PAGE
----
‘X Marks the Spot’ for Hazard Primary School
Hazard Primary is the first of 18 schools that will be benefiting from physical improvements to their school zones road infrastructure over the next three years.
The project, which is being implemented by the Jamaica National Foundation's 'X Marks the Spot' crosswalk road safety campaign, was unveiled last Wednesday at the May Pen-based institution.
Chairman of the JN Foundation, Parris Lyew-Ayee, informed the gathering on the school compound that the genesis of the project resulted from a study that was commissioned by the JN Foundation, in collaboration with the United Nations Children's Fund (UNICEF).
"This study, the Child Road Safety Assessment Report, underscored the need to protect our children and identified the respective schools and zones in which children were most vulnerable to incidences of road traffic crashes, injuries and fatalities," he said, sharing that the school zones required specific infrastructural and/or safety interventions, both at the physical and social levels.
Statistics show that over the past five years, more than 12 children died on Jamaican roads, with many others suffering from life-altering injuries.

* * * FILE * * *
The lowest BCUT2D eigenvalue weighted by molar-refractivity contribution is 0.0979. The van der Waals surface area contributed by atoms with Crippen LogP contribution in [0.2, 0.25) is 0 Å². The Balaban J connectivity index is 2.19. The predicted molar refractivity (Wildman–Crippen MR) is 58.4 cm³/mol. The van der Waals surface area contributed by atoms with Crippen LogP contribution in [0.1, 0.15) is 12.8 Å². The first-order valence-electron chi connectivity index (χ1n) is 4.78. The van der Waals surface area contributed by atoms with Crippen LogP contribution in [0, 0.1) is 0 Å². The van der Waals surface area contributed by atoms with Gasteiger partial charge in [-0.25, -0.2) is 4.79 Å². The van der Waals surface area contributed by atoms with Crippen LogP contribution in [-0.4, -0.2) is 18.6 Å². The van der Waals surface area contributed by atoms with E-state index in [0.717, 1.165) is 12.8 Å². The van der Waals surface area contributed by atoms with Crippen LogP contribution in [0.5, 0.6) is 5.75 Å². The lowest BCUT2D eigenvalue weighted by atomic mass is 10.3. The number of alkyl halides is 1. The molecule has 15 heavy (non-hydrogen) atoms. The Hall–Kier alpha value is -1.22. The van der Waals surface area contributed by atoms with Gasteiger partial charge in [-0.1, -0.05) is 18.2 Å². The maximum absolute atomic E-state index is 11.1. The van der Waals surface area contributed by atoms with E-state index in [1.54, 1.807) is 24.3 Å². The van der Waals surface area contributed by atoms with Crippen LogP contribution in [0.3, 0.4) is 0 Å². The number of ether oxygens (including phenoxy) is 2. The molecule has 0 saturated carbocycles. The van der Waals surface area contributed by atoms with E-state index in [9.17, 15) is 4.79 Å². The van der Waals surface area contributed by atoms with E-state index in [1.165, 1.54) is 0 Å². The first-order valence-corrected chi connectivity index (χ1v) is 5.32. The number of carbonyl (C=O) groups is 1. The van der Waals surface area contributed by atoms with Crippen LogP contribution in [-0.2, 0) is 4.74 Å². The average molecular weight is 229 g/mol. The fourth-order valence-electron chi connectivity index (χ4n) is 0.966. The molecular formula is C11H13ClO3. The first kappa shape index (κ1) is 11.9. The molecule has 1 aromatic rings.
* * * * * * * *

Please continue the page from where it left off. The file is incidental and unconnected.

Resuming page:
Lyew-Ayee said the aim of the campaign was to encourage advocacy and discussion about road safety in schools and households, and to use the result of the report to identify other areas for the infrastructure; interventions which will include the installation of crosswalks, signs, speed-reduction surfaces, and other countermeasures.
Hazard Primary benefited from signage for bus lay-bys, pedestrian gates and the widening and paving of the sidewalks
Member of Parliament for Central Clarendon Mike Henry, in his keynote address commended the Jamaica National Foundation and its international partners - UNICEF, FIA (UK) and Abertis (Spain) - and said it is coincidental that the school is named Hazard and the children are being protected from the 'hazards' of the road.
"Children are the future of the country and in this regard, safeguarding our children will ultimately mean safeguarding our future," he said.
Henry pointed out that the unveiling was timely as the country was experiencing avoidable road fatalities.